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Regulation, Governance and Convergence in the Media

Peter Humphreys and Seamus Simpson

Media convergence is often propounded as inevitable and ongoing. Yet much of the governance of the media sector’s key parts has developed along discrete evolutionary paths, mostly incremental in character. This volume breaks new ground through exploring a diverse range of topics at the heart of the media convergence governance debate, such as next generation networks, spectrum, copyright and media subsidies. It shows how reluctance to accommodate non-market based policy solutions creates conflicts and problems resulting in only shallow media convergence thus far.
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Chapter 7: Subsidies: sustaining public service communication in a converging media environment

Peter Humphreys and Seamus Simpson

Extract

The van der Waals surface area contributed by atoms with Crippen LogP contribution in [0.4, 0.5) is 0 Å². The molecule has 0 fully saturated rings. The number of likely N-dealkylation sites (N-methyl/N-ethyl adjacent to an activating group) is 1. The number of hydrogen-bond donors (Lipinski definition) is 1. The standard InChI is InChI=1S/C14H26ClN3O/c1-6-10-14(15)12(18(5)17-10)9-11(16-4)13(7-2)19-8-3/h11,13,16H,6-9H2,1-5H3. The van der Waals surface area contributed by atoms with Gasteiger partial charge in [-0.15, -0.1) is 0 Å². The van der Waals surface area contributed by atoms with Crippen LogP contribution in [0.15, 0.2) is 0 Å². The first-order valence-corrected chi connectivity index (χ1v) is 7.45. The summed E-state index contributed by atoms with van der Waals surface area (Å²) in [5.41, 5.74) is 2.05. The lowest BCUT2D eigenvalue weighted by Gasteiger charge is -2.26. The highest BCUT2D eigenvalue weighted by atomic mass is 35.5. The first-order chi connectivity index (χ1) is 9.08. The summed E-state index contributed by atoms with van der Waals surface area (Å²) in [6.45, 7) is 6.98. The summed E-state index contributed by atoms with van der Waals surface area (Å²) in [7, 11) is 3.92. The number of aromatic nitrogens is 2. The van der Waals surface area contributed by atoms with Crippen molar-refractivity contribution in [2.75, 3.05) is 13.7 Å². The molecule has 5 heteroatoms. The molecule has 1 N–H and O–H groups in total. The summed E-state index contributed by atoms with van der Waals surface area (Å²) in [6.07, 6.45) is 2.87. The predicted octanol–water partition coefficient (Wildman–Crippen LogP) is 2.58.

Chapter 7 examines the challenge to traditional media organisations presented by their changing technological and market environment. Its main argument is the need to rethink subsidy policy for journalism and public service content in the Internet era, former technology-specific approaches being rendered increasingly anomalous by digital convergence of the media and the Internet. Examining the UK policy debate, the chapter explores how support might be provided in a technology-neutral manner to public or private providers of ‘public service journalism’. It argues that established public service broadcasters (PSBs) like the BBC should be granted the means to adapt into public service media (PSM) operators. It also argues the case for a new institution specifically tasked and funded to support public service content in the digital, online environment. The chapter suggests how this could be funded through various kinds of industry levy, so as not to damage established PSB/PSM institutions.

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